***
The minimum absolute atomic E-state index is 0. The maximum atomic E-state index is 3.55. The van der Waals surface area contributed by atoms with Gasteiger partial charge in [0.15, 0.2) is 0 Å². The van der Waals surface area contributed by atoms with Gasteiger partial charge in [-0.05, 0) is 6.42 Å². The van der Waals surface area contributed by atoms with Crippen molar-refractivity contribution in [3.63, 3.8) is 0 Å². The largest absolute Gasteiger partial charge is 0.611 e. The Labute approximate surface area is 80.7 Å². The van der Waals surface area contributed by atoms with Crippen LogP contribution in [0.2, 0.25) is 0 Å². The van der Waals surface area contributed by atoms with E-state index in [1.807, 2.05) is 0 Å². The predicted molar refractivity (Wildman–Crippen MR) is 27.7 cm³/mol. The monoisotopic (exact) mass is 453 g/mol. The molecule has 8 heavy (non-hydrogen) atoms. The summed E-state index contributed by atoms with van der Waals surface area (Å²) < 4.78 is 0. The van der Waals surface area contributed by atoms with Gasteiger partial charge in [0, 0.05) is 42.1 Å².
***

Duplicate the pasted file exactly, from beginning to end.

The minimum absolute atomic E-state index is 0. The maximum atomic E-state index is 3.55. The van der Waals surface area contributed by atoms with Gasteiger partial charge in [0.15, 0.2) is 0 Å². The van der Waals surface area contributed by atoms with Gasteiger partial charge in [-0.05, 0) is 6.42 Å². The van der Waals surface area contributed by atoms with Crippen molar-refractivity contribution in [3.63, 3.8) is 0 Å². The largest absolute Gasteiger partial charge is 0.611 e. The Labute approximate surface area is 80.7 Å². The van der Waals surface area contributed by atoms with Crippen LogP contribution in [0.2, 0.25) is 0 Å². The van der Waals surface area contributed by atoms with E-state index in [1.807, 2.05) is 0 Å². The predicted molar refractivity (Wildman–Crippen MR) is 27.7 cm³/mol. The monoisotopic (exact) mass is 453 g/mol. The molecule has 8 heavy (non-hydrogen) atoms. The summed E-state index contributed by atoms with van der Waals surface area (Å²) < 4.78 is 0. The van der Waals surface area contributed by atoms with Gasteiger partial charge in [0, 0.05) is 42.1 Å².